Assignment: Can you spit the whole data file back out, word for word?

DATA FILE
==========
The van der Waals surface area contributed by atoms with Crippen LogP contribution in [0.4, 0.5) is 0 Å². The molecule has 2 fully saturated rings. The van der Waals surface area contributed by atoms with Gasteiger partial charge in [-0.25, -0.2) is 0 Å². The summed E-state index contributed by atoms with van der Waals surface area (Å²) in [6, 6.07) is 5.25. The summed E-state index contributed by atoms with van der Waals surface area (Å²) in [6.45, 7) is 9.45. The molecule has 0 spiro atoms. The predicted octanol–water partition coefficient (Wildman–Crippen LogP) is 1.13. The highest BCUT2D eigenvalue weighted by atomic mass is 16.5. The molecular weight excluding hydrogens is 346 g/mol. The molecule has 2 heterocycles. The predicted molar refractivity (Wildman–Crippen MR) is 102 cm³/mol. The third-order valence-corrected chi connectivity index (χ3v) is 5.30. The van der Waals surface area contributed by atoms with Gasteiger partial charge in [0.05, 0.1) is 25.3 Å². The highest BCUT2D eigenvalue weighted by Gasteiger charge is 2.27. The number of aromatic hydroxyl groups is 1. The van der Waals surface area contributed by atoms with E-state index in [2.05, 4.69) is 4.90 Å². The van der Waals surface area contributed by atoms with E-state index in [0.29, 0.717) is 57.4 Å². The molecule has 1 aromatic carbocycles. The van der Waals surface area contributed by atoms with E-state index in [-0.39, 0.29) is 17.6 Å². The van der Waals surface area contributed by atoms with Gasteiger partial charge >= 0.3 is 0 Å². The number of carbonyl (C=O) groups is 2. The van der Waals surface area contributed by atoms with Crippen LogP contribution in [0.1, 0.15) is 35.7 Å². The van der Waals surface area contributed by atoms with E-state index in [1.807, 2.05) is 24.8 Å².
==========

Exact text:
The van der Waals surface area contributed by atoms with Crippen LogP contribution in [0.4, 0.5) is 0 Å². The molecule has 2 fully saturated rings. The van der Waals surface area contributed by atoms with Gasteiger partial charge in [-0.25, -0.2) is 0 Å². The summed E-state index contributed by atoms with van der Waals surface area (Å²) in [6, 6.07) is 5.25. The summed E-state index contributed by atoms with van der Waals surface area (Å²) in [6.45, 7) is 9.45. The molecule has 0 spiro atoms. The predicted octanol–water partition coefficient (Wildman–Crippen LogP) is 1.13. The highest BCUT2D eigenvalue weighted by atomic mass is 16.5. The molecular weight excluding hydrogens is 346 g/mol. The molecule has 2 heterocycles. The predicted molar refractivity (Wildman–Crippen MR) is 102 cm³/mol. The third-order valence-corrected chi connectivity index (χ3v) is 5.30. The van der Waals surface area contributed by atoms with Gasteiger partial charge in [0.05, 0.1) is 25.3 Å². The highest BCUT2D eigenvalue weighted by Gasteiger charge is 2.27. The number of aromatic hydroxyl groups is 1. The van der Waals surface area contributed by atoms with E-state index in [2.05, 4.69) is 4.90 Å². The van der Waals surface area contributed by atoms with E-state index in [0.29, 0.717) is 57.4 Å². The molecule has 1 aromatic carbocycles. The van der Waals surface area contributed by atoms with E-state index in [-0.39, 0.29) is 17.6 Å². The van der Waals surface area contributed by atoms with Gasteiger partial charge >= 0.3 is 0 Å². The number of carbonyl (C=O) groups is 2. The van der Waals surface area contributed by atoms with Crippen LogP contribution in [0.1, 0.15) is 35.7 Å². The van der Waals surface area contributed by atoms with E-state index in [1.807, 2.05) is 24.8 Å².